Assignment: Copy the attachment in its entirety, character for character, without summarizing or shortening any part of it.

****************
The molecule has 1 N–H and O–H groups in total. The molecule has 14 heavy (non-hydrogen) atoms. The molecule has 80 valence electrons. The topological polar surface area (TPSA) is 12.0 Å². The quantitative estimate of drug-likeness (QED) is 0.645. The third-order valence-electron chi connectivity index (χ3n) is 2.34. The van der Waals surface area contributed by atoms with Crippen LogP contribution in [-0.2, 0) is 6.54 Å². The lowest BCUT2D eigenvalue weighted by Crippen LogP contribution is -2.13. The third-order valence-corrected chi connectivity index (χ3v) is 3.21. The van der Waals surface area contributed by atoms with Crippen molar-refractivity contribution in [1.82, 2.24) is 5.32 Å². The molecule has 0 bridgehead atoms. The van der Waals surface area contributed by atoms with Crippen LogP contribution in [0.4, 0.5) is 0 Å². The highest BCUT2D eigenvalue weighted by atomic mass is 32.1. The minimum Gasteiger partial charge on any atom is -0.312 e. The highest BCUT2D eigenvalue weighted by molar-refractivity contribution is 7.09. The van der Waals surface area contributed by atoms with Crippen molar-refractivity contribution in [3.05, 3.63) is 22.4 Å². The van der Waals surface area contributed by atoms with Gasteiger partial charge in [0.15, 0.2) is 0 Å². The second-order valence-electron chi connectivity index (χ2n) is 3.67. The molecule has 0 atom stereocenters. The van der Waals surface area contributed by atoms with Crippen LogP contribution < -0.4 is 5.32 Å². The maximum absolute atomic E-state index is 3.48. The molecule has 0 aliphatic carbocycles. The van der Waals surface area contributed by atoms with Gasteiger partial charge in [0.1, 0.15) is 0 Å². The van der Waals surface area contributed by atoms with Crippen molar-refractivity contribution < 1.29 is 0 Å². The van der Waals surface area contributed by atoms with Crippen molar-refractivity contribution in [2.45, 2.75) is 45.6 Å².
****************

The molecule has 1 N–H and O–H groups in total. The molecule has 14 heavy (non-hydrogen) atoms. The molecule has 80 valence electrons. The topological polar surface area (TPSA) is 12.0 Å². The quantitative estimate of drug-likeness (QED) is 0.645. The third-order valence-electron chi connectivity index (χ3n) is 2.34. The van der Waals surface area contributed by atoms with Crippen LogP contribution in [-0.2, 0) is 6.54 Å². The lowest BCUT2D eigenvalue weighted by Crippen LogP contribution is -2.13. The third-order valence-corrected chi connectivity index (χ3v) is 3.21. The van der Waals surface area contributed by atoms with Crippen molar-refractivity contribution in [1.82, 2.24) is 5.32 Å². The molecule has 0 bridgehead atoms. The van der Waals surface area contributed by atoms with Crippen LogP contribution in [0.4, 0.5) is 0 Å². The highest BCUT2D eigenvalue weighted by atomic mass is 32.1. The minimum Gasteiger partial charge on any atom is -0.312 e. The highest BCUT2D eigenvalue weighted by molar-refractivity contribution is 7.09. The van der Waals surface area contributed by atoms with Crippen molar-refractivity contribution in [3.05, 3.63) is 22.4 Å². The van der Waals surface area contributed by atoms with Gasteiger partial charge in [0.15, 0.2) is 0 Å². The second-order valence-electron chi connectivity index (χ2n) is 3.67. The molecule has 0 atom stereocenters. The van der Waals surface area contributed by atoms with Crippen LogP contribution < -0.4 is 5.32 Å². The maximum absolute atomic E-state index is 3.48. The molecule has 0 aliphatic carbocycles. The van der Waals surface area contributed by atoms with Gasteiger partial charge in [0.1, 0.15) is 0 Å². The van der Waals surface area contributed by atoms with Crippen molar-refractivity contribution < 1.29 is 0 Å². The van der Waals surface area contributed by atoms with Crippen molar-refractivity contribution in [2.45, 2.75) is 45.6 Å².